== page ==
My observations of FM Global
Editor's note: The following article represents the experiences of the author, not necessarily those of NRCA or Professional Roofing magazine.
The old Factory Mutual (FM) system that transformed itself into FM Global has long been proactive in developing criteria for roof system evaluation through its research division, now called FM Research. FM Research started out as a nonprofit arm of the FM system to evaluate the performances of many construction materials and systems, including roof systems and roof components, and assist FM's underwriters in adjusting insurance rates for its insureds.
With the transformation to FM Global came some other changes. FM Property Loss Prevention Data Sheets became FM Global Property Loss Prevention Data Sheets, and the FM Approval Guide now is published by FM Global Technologies LLC. Although the original intent was to provide in-house information to the FM system, FM recommendations have permeated every nook and cranny in the roofing industry and indirectly affect every roofing contractor who deals with FM Global insureds and anyone who subscribes to FM Research recommendations. The yet-to-be-introduced RoofNav computer program being developed by FM Research is supposed to replace its Approval Guide and provide up-to-the-minute information about FM Research-approved roof systems and roof system components. RoofNav promises to be a significant challenge for roofing contractors.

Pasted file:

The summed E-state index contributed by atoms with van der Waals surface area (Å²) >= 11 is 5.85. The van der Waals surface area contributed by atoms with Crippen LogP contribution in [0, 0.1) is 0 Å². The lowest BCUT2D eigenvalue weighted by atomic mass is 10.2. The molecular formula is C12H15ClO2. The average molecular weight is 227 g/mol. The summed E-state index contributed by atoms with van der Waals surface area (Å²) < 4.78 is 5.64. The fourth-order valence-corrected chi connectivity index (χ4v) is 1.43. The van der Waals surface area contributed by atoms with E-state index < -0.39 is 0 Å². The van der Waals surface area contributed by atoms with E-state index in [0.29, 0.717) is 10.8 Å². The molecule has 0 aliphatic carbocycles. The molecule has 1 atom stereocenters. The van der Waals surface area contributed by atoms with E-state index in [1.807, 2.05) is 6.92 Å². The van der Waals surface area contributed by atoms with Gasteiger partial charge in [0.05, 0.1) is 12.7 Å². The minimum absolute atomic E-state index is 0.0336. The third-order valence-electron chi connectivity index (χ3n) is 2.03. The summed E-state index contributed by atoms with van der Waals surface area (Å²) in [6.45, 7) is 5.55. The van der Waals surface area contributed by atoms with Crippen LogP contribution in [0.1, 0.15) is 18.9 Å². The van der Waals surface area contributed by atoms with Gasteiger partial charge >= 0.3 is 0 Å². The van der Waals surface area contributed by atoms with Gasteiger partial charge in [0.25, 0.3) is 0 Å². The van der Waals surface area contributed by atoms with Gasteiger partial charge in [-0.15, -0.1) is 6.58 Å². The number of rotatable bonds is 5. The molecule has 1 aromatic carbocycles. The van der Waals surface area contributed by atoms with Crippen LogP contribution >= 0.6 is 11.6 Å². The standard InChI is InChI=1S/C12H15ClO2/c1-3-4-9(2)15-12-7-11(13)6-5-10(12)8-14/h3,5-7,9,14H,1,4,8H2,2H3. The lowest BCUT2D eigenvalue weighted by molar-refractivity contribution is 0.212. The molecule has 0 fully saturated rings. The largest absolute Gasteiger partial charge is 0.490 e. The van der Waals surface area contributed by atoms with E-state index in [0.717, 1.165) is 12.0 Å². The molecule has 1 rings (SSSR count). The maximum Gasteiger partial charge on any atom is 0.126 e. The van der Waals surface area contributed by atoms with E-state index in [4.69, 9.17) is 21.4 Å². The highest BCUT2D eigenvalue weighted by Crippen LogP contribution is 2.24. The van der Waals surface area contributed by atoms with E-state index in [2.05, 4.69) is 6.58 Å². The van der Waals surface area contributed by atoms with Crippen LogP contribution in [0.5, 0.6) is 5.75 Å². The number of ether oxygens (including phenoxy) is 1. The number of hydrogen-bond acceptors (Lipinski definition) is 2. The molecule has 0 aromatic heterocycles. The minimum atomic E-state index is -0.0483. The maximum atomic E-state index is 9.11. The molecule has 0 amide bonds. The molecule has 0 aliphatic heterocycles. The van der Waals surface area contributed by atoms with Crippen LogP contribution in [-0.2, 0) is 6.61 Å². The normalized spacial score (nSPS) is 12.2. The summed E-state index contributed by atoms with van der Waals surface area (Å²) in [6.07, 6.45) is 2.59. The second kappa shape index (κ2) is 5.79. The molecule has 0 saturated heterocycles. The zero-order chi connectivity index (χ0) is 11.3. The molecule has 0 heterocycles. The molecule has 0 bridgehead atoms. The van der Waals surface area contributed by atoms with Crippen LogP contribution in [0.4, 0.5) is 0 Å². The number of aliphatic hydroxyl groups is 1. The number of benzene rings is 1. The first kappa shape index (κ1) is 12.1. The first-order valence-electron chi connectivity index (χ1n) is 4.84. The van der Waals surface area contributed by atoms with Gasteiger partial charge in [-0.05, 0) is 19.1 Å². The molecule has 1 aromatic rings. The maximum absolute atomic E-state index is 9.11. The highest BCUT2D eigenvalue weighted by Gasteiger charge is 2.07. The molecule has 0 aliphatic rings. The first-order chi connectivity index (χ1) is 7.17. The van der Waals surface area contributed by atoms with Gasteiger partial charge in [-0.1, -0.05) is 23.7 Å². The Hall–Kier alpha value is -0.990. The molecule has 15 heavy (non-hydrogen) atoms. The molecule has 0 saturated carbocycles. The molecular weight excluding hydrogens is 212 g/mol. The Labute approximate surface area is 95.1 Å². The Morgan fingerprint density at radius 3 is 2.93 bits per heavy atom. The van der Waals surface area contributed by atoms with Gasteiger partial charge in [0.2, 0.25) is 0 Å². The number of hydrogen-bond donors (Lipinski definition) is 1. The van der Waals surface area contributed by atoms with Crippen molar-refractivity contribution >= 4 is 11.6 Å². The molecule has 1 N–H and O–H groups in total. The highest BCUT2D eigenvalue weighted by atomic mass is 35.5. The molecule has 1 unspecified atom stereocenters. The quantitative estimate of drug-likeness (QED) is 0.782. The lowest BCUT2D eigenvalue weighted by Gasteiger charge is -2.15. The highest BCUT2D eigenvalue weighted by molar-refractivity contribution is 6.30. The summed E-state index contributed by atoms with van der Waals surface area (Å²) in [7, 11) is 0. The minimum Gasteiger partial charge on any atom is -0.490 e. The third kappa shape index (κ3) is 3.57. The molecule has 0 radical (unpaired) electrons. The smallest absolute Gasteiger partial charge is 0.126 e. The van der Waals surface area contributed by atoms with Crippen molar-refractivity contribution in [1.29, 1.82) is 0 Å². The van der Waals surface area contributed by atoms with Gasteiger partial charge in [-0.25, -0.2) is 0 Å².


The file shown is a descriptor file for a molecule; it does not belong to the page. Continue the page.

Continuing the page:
The Approval Guide probably is the least user-friendly, most misunderstood, basically unreadable document ever published. But RoofNav is supposed to resolve these issues. The Property Loss Prevention Data Sheets are much more understandable than the Approval Guide but usually fail to provide the information necessary to install roof systems in some configurations. For example: The only reference in Property Loss Prevention Data Sheet 1-29 to mechanical attachment of a base sheet is over a wood deck 3/4 of an inch (19 mm) thick or thicker using large-head (1-inch- [25.4-mm-] diameter) roofing nails. There is no recognition for fastening of base sheets to cementitious wood fiber decks, poured-in-place gypsum or gypsum planks, or lightweight insulating concrete decks (and no differentiation between perlite or vermiculite aggregate lightweight insulating concrete and lightweight insulating cellular concrete) even though it is certain FM Global covers insureds with these types of roof decks in their inventories. There is no differentiation between base-ply fasteners with 1-inch- (25.4-mm-) diameter heads and base-ply fasteners incorporating FM Research 1-90 stress plates even though common sense would suggest a 3-inch- (76.2-mm-) diameter 1-90 stress plate should increase the uplift properties of base sheets over those of base sheets secured with 1-inch- (25.4-mm-) diameter heads and allow installation of fewer 1-90 fasteners for given uplift specifications.
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